What Are Miners’ Volatility and RSI Levels?

Meera Shawn - Author

Jan. 17 2017, Updated 5:36 p.m. ET

Precious metal funds

As we saw in the previous part of this series, many of the fluctuations in precious metals resulted from speculation about the Fed’s interest rate stance. Now, let’s take a look at the fundamentals of South African precious metal miners.

Precious-metal-based funds such as the ProShares Ultra Silver (AGQ) and the Direxion Daily Gold Miners (NUGT) have seen a revival in their price during the last month. Mining stocks often show more volatility than metals themselves.

Next, let’s look at the implied volatilities of large mining stocks and their RSI (relative strength index) levels in the wake of the carnage of precious metal prices. We’ll look at  Sibanye Gold (SBGL), Gold Fields (GFI), Agnico Eagle Mines (AEM), and Pan American Silver (PAAS).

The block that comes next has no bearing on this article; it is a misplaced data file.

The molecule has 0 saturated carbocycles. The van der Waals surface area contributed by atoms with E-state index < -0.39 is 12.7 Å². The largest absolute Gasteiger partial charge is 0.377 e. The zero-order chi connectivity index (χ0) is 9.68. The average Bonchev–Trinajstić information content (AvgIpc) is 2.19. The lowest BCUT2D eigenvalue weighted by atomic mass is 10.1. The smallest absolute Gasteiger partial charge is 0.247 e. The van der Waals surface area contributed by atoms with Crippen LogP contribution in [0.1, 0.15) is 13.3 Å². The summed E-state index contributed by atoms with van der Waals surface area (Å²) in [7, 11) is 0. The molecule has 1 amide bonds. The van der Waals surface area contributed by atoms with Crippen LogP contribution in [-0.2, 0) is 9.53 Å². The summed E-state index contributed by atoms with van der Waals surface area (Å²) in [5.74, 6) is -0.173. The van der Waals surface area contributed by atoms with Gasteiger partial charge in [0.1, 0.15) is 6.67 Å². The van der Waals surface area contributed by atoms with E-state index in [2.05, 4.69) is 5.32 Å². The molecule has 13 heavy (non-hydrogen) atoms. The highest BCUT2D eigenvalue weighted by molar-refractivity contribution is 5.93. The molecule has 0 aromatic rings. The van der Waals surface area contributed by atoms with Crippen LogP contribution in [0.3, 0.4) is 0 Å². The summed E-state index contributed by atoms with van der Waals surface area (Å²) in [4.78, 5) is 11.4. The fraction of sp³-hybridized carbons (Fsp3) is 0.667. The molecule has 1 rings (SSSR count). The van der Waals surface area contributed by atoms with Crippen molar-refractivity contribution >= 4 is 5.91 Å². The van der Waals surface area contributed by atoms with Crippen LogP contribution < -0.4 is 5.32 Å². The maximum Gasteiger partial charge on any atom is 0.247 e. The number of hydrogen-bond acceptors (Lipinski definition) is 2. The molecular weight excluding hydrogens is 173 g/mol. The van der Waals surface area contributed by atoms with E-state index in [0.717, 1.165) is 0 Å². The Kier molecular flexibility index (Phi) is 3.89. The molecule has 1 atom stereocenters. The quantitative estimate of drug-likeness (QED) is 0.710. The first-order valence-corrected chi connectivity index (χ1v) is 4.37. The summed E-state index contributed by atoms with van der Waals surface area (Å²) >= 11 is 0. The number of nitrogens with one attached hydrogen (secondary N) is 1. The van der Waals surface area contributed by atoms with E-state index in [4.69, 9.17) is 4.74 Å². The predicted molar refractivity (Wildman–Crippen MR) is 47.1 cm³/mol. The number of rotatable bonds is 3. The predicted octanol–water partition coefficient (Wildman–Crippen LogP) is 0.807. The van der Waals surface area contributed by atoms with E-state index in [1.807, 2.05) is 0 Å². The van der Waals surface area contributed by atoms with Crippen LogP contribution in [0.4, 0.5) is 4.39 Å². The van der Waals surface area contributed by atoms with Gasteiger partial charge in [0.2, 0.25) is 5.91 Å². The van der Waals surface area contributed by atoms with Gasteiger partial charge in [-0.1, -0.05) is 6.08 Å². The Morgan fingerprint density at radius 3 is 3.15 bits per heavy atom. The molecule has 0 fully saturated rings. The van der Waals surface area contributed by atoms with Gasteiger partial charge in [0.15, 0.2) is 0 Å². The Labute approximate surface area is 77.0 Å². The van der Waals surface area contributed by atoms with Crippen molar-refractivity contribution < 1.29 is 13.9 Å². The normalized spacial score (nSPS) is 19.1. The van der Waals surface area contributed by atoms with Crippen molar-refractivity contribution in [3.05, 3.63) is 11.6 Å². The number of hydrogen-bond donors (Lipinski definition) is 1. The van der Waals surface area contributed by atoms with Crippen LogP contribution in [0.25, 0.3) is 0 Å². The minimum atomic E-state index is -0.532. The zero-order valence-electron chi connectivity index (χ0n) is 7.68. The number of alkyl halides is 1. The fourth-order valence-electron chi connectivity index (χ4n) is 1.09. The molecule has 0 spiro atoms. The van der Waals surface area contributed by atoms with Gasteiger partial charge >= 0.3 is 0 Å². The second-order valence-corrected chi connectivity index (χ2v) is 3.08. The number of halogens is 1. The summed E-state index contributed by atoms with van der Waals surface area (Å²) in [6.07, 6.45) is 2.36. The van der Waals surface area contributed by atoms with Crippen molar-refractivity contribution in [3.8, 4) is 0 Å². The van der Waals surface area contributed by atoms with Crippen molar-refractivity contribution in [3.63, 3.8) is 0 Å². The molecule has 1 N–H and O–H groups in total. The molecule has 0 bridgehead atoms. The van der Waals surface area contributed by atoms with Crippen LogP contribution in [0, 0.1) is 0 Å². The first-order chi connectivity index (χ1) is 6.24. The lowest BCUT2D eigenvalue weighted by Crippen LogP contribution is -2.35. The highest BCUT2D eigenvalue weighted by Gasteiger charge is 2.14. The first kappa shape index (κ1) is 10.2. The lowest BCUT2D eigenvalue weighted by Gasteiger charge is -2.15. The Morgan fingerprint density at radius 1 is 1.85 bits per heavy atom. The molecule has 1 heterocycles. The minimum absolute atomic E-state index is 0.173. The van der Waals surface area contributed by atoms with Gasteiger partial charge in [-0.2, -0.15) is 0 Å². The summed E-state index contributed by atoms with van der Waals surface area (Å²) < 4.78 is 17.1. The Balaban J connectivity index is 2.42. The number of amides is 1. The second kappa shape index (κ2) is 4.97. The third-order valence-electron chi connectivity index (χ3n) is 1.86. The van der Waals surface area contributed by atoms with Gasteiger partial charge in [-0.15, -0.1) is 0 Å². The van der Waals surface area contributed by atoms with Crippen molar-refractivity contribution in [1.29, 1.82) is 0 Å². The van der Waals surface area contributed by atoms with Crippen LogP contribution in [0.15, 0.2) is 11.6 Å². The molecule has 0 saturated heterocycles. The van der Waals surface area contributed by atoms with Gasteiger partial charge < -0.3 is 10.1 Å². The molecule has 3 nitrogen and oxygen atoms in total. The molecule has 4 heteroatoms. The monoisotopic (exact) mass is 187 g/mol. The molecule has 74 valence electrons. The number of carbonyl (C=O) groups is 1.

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Implied volatility

Call implied volatility takes into account the changes in an asset’s price due to variations in the price of its call option. During times of global and economic turbulence, volatility is higher than in a stagnant economy.

The volatilities of Sibanye, Gold Fields, Agnico Eagle Mines, and Pan American were 72.1%, 65.1%, 46.5%, and 53.3%, respectively, on January 11, 2017.

RSI levels

The RSI levels for each of these four mining giants rose due to their rising share prices. Sibanye, Gold Fields, Agnico Eagle Mines, and Pan American had RSI levels of 51.4, 54.6, 59.4, and 58.8, respectively.

The trailing-30-day returns of most mining companies are positive due to precious metals’ diminishing safe-haven appeal. These four have a 30-day trailing gain of 9.9%, 13.5%, 15.1%, and 2.1%, respectively.


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